Finally, this essay will talk about the lack of safety and fairness involved in sport. Back in the day sports were a major importance in Canada, even though there was not much that had to do with safety and fairness many people still played these sports anyways. One of the reasons that people played sports was for the love of the game. This love for sports was because of how great they felt while playing and competing. Another reason for people playing sports was that they were competitive and this was a good way to compete for something. This competition was a good preparer for war because it forced them to fight all sorts of men. When fighting in sports there was no classes breaking up each weight. This was to prepare the men for war because in war you do not get to pick who you are going to fight, you just fight whoever shows up on the opposite side. This could be a smaller person or a bigger person. Even though there were no classes everybody still fought because it was cowardly to back out of a fight. There was more honour seen in losing a fight then not even fighting at all. The fights were to the finish so there were no breaks until a winner was declared. This is like being in war because you do not stop during a fight to rest and then go back to fighting after that. Before fighting, some people would try to intimidate their opponent and make him drop out of the fight because this was seen as a great feat to best your opponent without even fighting. This made them look powerful because they did not have to fight anyone to be declared the winner. After losing a fight, you did not congratulate someone on their victory because this was seen as cowardly and you would be an embarrassment to your peers. In most events with multiple scores from contestants, only the winning score would be posted so as to not embarrass the other competitors. Even though safety and fairness were not big in sports in the nineteenth century many men still played sports.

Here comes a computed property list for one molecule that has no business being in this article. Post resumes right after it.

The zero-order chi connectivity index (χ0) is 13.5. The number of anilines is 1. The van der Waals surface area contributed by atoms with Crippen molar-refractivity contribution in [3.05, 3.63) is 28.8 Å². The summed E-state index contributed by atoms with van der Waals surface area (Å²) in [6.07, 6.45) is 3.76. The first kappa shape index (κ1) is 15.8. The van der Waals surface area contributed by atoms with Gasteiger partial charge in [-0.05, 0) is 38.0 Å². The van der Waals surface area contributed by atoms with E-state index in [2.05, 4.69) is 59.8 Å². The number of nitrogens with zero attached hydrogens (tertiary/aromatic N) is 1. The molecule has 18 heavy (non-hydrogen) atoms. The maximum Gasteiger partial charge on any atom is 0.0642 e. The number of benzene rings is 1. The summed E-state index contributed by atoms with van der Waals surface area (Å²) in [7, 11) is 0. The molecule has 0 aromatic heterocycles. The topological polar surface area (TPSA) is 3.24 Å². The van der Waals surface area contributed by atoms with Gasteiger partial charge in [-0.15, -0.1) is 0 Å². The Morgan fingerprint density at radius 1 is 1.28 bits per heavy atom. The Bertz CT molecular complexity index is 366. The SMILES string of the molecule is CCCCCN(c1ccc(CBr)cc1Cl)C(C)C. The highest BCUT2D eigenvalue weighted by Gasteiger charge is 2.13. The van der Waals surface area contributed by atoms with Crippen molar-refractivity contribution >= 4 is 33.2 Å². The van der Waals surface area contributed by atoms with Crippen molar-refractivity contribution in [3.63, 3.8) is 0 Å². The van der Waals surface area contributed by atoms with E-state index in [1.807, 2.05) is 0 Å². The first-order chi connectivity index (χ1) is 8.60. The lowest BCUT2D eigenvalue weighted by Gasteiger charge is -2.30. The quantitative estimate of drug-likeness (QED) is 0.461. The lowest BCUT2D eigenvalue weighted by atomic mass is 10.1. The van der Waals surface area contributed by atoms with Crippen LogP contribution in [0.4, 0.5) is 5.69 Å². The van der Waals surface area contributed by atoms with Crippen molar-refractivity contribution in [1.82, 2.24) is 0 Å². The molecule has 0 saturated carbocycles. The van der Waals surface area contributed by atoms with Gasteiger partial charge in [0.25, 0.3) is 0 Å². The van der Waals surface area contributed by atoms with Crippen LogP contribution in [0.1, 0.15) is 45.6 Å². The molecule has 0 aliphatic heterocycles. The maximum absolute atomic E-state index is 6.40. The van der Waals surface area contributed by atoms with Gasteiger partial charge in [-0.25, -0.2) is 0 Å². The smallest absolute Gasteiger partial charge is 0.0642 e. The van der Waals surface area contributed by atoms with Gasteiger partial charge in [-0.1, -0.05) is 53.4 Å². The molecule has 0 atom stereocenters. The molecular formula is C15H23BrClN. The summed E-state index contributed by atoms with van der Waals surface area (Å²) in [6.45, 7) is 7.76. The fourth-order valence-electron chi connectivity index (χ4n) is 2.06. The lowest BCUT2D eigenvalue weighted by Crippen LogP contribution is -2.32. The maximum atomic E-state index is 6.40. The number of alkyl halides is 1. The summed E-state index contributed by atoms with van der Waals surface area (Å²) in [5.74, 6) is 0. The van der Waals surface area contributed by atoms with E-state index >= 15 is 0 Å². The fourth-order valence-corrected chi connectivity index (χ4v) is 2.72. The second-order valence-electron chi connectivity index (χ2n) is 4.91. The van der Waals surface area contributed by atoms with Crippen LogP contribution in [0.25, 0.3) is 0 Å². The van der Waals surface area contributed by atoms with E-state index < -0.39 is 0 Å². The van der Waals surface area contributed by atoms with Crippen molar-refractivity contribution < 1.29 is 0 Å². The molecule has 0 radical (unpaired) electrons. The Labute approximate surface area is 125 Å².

In conclusion, because of the modernization of sport, differences in First Nations, and Euro-Canadian sports, and the safety and fairness there has been major changes to shape sport more into what it is known as today. These major changes that have shaped sport in Canadian history into what it is were not possible without all of the advancements listed in this essay.
Kidd, Bruce. The Struggle for Canadian Sport. University of Toronto Press, 2002.